Frank Lantz is Creative Director and co-Founder of Area/Code, a New York based developer that creates cross-media, location-based, and large-scale social games. Before starting area/code, Frank was the director of game design at Gamelab, and worked as a game designer for POP&Co. For over 15 years, Frank has taught game design at NYU’s Interactive Telecommunications Program, the School of Visual Arts, and the New School. He is currently the director of the NYU Game Center. His writings on games, technology and culture have appeared in a variety of publications.
Currently working as Creative Director at EA/Maxis, Stone Librande, (M.S. MIT Media Laboratory, B.F.A. California Institute of Arts Film/Video School), has worked in a wide variety of technical and creative fields. He has been employed as an art director, video producer, software engineer and freelance illustrator. On weekends he is either teaching a game design course at Cogswell College in Sunnyvale, CA. or creating his own custom card and board games.
Benjamin Nourse Miller is currently a game designer at Insomniac Games working on AAA console titles. Before starting his career in the videogame industry, he studied English and Computer Science at the University of Virginia. After graduation, he worked as an Educational Project Manager for a company that developed software to help treat congenital heart disease and was a freelance animator and web developer in his spare time. Deciding to pursue his lifelong dream of designing videogames, he attended Carnegie Mellon’s Entertainment Technology Center where he helped create an interactive theatre production and iiii design, www.iiiidesign.com, a small design collective that is currently exploring new areas of meaningful play on mobile devices. While not at Insomniac, he creates new, innovative videogames with talented friends, critiques most media he encounters, and always finds time for play. His favorite game is Ms. Pacman.
Follow him on twitter, @noursemiller, or email him, firstname.lastname@example.org, about anything related to design or videogames. The extra curious are welcome to explore his portfolio website: www.rhetoricsend.net.
Oscar García Pañella
Oscar García Pañella holds a B.Sc. degree in Telecommunications, besides a M.Sc. and Ph. D degrees in Electronic Engineering, respectively, in 1995, 1998 and 2004, from La Salle School of Engineering in Ramon Llull University, Barcelona, Spain. His main Ph. D topic was an automatic simulation of deformable objects applied to Telemedicine, partially granted by the EPSON Ibérica’s “Rosina Ribalta prize” for the best pre-doctoral project (1999). He’s enjoyed several stages abroad, like at the IMSC (Integrated Media Systems Center) of the University of Southern California (USC, Los Angeles, California, USA) in 1997-1998, at the VIS Lab within The Henry Samueli School of Engineering (University of California at Irvine - UCI) in 2005, and at the Entertainment Technology Center located at Carnegie Mellon University (ETC @ CMU, Pittsburgh, PA, USA) during 2008-2009-2010.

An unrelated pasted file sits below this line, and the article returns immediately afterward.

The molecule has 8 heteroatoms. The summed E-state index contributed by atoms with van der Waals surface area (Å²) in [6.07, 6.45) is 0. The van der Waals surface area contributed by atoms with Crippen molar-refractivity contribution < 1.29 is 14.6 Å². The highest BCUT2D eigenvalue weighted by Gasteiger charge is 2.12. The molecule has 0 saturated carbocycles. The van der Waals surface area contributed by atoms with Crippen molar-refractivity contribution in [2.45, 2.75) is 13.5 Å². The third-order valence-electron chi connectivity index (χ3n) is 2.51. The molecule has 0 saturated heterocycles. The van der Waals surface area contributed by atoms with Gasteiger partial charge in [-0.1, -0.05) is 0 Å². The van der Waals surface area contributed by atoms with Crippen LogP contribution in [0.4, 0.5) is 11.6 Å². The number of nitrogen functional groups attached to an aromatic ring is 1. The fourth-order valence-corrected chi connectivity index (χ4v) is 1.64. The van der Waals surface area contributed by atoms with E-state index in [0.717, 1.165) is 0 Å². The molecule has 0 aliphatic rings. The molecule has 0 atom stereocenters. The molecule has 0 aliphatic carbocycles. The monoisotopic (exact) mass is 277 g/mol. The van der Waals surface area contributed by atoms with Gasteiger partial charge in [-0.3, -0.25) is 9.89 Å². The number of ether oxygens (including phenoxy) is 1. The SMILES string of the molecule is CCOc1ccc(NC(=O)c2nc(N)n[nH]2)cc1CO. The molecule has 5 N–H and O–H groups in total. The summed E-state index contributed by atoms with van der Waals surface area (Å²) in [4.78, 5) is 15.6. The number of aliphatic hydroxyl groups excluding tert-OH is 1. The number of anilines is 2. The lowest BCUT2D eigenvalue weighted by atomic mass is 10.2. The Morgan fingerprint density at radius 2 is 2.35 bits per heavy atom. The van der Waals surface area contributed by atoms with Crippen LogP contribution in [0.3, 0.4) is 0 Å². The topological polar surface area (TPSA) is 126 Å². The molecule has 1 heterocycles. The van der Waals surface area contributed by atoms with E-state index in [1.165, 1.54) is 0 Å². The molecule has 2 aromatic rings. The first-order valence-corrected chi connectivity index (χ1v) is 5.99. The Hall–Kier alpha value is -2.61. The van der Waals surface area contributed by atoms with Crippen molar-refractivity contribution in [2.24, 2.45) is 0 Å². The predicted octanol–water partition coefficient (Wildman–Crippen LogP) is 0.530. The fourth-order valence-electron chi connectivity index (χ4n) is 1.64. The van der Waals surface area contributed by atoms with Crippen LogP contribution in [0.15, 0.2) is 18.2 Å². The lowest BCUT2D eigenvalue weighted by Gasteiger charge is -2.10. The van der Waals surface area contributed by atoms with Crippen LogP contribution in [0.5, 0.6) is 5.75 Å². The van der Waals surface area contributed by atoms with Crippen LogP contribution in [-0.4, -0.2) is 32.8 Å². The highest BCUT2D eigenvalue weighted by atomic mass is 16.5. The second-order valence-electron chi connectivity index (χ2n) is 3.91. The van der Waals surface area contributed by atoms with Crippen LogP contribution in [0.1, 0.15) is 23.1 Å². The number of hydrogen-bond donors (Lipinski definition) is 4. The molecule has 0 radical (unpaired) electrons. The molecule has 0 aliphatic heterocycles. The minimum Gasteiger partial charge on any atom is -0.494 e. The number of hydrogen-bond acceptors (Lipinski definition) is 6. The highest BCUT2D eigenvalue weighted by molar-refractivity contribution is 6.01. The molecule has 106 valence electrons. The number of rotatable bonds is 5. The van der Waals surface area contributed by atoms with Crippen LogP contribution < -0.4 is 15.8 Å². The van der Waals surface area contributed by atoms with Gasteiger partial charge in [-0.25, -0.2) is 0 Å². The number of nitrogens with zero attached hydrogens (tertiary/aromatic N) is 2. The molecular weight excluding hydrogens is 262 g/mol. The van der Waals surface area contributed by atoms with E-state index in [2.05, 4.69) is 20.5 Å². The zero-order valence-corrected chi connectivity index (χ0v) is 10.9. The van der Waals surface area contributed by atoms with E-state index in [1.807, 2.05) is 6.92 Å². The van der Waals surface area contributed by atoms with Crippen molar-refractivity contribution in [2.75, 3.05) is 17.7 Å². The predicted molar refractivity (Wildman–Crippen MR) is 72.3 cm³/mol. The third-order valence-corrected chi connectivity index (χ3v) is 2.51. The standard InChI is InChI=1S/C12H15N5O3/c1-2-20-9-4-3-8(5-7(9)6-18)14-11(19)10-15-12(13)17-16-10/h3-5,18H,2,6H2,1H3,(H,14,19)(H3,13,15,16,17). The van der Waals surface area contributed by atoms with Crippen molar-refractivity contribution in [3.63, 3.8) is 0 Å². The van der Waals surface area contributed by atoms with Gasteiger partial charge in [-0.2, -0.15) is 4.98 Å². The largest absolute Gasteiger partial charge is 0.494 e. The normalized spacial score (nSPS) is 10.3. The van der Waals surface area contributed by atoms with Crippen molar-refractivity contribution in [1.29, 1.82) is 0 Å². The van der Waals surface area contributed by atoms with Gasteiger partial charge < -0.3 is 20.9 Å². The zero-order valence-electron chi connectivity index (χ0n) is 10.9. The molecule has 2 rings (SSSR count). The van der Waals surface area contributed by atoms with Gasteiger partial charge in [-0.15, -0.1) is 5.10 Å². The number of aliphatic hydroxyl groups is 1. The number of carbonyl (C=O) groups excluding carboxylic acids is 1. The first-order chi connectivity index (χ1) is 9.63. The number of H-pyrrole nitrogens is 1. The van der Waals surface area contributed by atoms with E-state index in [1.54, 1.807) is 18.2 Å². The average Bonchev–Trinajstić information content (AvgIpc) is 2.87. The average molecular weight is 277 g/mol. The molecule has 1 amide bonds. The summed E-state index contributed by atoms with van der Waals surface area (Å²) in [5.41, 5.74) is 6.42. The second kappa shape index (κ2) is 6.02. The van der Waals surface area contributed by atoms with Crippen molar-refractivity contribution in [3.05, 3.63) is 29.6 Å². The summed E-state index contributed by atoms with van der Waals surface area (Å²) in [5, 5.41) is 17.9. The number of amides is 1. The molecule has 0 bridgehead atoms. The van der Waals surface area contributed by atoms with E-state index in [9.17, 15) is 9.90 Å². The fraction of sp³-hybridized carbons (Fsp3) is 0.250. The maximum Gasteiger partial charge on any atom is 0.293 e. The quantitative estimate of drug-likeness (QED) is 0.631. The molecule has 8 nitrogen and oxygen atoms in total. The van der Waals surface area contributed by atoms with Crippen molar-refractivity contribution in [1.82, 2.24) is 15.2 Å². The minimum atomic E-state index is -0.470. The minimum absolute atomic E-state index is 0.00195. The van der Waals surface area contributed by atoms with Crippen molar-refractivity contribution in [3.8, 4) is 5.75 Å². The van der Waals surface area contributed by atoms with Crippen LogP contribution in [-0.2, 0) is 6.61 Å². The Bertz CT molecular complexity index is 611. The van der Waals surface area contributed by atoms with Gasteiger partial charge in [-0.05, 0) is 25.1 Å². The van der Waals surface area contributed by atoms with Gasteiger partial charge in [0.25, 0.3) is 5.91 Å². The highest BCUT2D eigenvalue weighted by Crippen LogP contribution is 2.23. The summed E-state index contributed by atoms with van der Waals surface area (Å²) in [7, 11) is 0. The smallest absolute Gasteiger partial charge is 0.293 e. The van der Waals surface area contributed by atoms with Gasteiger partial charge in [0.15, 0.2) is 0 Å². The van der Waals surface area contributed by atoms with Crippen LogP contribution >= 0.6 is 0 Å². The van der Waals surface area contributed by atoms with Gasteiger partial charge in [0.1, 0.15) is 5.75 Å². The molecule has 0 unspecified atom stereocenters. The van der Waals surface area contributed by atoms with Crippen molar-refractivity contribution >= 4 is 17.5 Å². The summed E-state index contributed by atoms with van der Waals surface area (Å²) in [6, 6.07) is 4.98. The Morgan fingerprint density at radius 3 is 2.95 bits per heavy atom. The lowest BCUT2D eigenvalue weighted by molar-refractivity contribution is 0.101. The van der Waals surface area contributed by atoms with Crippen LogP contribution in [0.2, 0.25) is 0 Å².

He leads the Multimedia Section within the Media Technologies Research Group (GTM) at La Salle-URL since 2002, while directing the studies related to Multimedia (an undergaduate program in Multimedia Engineering plus a master program in Multimedia Design, Creation and Engineering).
Celia Pearce is a veteran interactive media designer, researcher and writer. She is currently is Assistant Professor of Digital Media in the School of Literature, Communication and Culture at Georgia Tech, where she also directs the Experimental Game Lab and the Emergent Game Group. She is the author of Communities of Play: Emergent Cultures in Multiplayer Games and Virtual Worlds (MIT 2009) as well as numerous papers and book chapters on multiplayer games, game art and games and gender. She has also curated new media exhibitions and is currently Festival Chair for IndieCade, an international independent games festival and showcase series. She is also a co-founder of Codename, an independent video game label, as well as Ludica, a women’s game collective.